Prospect of Another DC Shutdown Looms Over Immigration Showdown

(Susan Walsh/AP Photo)

The prospect of another economically and politically crippling government shutdown looms over President Obama's talk of taking executive action on immigration next month and Republican threats to thwart him by blocking certain funding measures.

Republicans insist they are not interested in another shutdown and that the possibility is being raised by fear mongering Democrats, but the GOP does raise the possibility of using a September vote on a continuing resolution to fund the government as a weapon against any executive action by Obama.

Obama is considering execution action to fix the country's immigration system as Congress remains at a stalemate over immigration legislation passed in the Senate last summer. The White House has not laid out a concrete deadline, but it's expected he will announce his decision in September.

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Rep. Steve King, R-Iowa, told the Des Moines Register "all bets are off" for passing a continuing resolution if President Obama decides to take executive action on immigration.

"If the president wields his pen and commits that unconstitutional act to legalize millions, I think that becomes something that is nearly political nuclear," King said. "I think the public would be mobilized and galvanized and that changes the dynamic of any continuing resolution and how we might deal with that."

In an interview with Breitbart News, Sen. Marco Rubio, R-Fla., hinted at Congress potentially using the budget process to address any executive action on immigration this year.

"There will have to be some sort of a budget vote or a Continuing Resolution vote, so I assume there will be some sort of a vote on this," Rubio said. "I'm interested to see what kinds of ideas my colleagues have about using funding mechanisms to address this issue. Beyond that, I'm not sure if the president is going to make this decision before we go back or after."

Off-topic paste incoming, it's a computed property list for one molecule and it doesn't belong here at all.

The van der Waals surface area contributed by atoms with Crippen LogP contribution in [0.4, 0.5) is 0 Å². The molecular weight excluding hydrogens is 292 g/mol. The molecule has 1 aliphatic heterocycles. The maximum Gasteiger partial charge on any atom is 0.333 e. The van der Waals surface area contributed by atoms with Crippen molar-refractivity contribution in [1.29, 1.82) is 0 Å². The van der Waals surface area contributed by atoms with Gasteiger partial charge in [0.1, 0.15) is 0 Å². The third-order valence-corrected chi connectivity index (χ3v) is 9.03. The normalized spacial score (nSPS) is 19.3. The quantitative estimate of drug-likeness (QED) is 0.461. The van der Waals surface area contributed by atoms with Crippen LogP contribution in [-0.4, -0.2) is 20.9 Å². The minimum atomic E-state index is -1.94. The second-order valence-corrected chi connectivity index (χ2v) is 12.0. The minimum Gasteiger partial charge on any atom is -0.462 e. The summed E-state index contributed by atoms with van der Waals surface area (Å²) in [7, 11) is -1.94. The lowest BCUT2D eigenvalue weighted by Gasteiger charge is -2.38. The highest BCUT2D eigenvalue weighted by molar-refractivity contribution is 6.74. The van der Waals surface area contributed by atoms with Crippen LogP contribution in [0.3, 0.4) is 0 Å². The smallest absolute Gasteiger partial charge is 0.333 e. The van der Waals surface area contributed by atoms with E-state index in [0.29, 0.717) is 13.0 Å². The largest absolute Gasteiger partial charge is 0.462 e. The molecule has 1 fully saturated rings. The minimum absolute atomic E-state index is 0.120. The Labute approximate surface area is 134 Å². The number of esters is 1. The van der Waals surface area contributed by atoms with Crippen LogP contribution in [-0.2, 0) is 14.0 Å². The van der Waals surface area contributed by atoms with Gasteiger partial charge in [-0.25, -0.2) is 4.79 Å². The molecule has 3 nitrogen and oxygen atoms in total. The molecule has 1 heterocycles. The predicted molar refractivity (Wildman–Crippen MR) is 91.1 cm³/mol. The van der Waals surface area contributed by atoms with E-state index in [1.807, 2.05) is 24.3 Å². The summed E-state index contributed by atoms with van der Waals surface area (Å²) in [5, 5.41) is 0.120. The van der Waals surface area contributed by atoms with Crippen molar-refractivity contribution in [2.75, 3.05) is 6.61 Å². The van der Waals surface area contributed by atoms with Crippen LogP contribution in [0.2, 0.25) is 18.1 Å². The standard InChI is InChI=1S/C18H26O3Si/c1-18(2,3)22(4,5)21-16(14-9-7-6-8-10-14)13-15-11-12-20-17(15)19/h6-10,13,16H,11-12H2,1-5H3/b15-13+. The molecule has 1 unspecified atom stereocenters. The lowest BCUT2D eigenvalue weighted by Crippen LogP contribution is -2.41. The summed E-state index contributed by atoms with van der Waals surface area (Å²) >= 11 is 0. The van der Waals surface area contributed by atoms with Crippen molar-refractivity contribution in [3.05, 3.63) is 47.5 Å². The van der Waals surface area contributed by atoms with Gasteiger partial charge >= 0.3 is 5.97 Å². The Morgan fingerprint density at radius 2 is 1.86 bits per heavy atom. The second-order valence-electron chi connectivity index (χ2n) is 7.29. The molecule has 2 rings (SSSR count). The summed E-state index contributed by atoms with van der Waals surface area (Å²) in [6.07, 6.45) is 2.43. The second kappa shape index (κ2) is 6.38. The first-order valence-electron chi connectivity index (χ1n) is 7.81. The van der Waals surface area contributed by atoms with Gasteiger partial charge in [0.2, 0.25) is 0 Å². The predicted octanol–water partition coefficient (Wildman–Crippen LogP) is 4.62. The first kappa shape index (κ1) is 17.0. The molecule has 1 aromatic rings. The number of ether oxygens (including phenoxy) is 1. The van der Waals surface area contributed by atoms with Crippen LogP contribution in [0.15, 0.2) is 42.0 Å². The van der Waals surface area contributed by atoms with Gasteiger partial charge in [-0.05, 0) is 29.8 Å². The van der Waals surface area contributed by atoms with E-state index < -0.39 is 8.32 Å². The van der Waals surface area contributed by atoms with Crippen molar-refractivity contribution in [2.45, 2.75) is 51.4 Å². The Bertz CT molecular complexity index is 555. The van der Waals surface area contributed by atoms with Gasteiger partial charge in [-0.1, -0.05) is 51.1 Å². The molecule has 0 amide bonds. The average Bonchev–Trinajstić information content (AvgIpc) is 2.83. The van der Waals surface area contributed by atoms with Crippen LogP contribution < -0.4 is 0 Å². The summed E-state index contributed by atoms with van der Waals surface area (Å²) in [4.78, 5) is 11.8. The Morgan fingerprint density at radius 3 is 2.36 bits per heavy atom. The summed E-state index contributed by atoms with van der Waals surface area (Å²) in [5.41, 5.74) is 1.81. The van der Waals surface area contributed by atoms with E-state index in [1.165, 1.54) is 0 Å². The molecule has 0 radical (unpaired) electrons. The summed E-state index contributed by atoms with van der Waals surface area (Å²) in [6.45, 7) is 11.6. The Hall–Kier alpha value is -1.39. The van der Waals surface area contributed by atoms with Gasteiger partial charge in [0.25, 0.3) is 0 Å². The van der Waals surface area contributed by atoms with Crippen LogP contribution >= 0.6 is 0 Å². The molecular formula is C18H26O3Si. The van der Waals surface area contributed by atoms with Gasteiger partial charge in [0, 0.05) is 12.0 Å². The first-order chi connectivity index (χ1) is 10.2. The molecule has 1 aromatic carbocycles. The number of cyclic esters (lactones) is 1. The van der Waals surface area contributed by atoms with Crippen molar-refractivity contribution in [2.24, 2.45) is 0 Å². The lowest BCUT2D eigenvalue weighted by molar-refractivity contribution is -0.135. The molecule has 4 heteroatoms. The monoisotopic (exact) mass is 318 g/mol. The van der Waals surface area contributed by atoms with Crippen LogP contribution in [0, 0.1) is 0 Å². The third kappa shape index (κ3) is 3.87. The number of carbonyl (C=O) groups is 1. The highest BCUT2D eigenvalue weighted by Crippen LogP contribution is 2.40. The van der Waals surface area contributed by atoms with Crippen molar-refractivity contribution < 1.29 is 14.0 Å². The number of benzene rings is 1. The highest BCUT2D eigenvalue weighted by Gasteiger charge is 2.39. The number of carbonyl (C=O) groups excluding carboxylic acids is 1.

Democrats are highlighting these statements as examples of Republicans threatening to allow another government shutdown to take place.

"As we near the 1-year anniversary of the Republican Government Shutdown of 2013 that cost our nation's economy $24 billion -Republican leaders, once again, prefer to threaten another government shutdown over advancing essential legislation," said Drew Hammill, spokesman for House Minority Leader Nancy Pelosi. "It's time to end the kowtowing to the Tea Party extremist elements, get serious about legislating for the American people, and take these ridiculous threats off the table."

White House Press Secretary Josh Earnest said a government shutdown threat would not make the president reconsider potential executive action on immigration.

"No, it won't because the president has determined to take the kinds of common sense steps that are required to address the worst problems of our…broken immigrations system," Earnest said. "It would be a real shame if Republicans were to engage in an effort to shut down the government over a common sense solution like that, but they've done it before. Hopefully they won't do it again."

A spokesman for Rubio said the senator is not interested in shutting down the government over an immigration fight.

"The only people talking about shutting down the government are partisan extremists like Debbie Wasserman Schultz who are looking for a way to raise money and divert attention from the failed presidency of Barack Obama," said Alex Conant, a spokesman for Rubio. "All Senator Rubio has called for is for Senator Reid to allow votes on Republican solutions to the immigration catastrophe our nation faces. Let's be clear: The only thing Senator Rubio wants to shut down is Harry Reid's tenure as majority leader by winning a Republican majority this November."

Congress is set to return from recess on Sept. 8 and will have only a few weeks to pass a continuing resolution to avoid another government shutdown. Last October, the government shutdown for 16 days after Republicans fought to defund the Affordable Care Act.

The White House has not laid out a concrete timeline, but it is expected that the president will take some form of executive action on immigration in September. In a letter to the president earlier this week, Rubio warned that any executive action on immigration would kill the prospect of immigration reform in Congress.

"If indeed you move forward on such a decision, I believe it will close the door to any chance of making progress on immigration reform for the foreseeable future," Rubio wrote.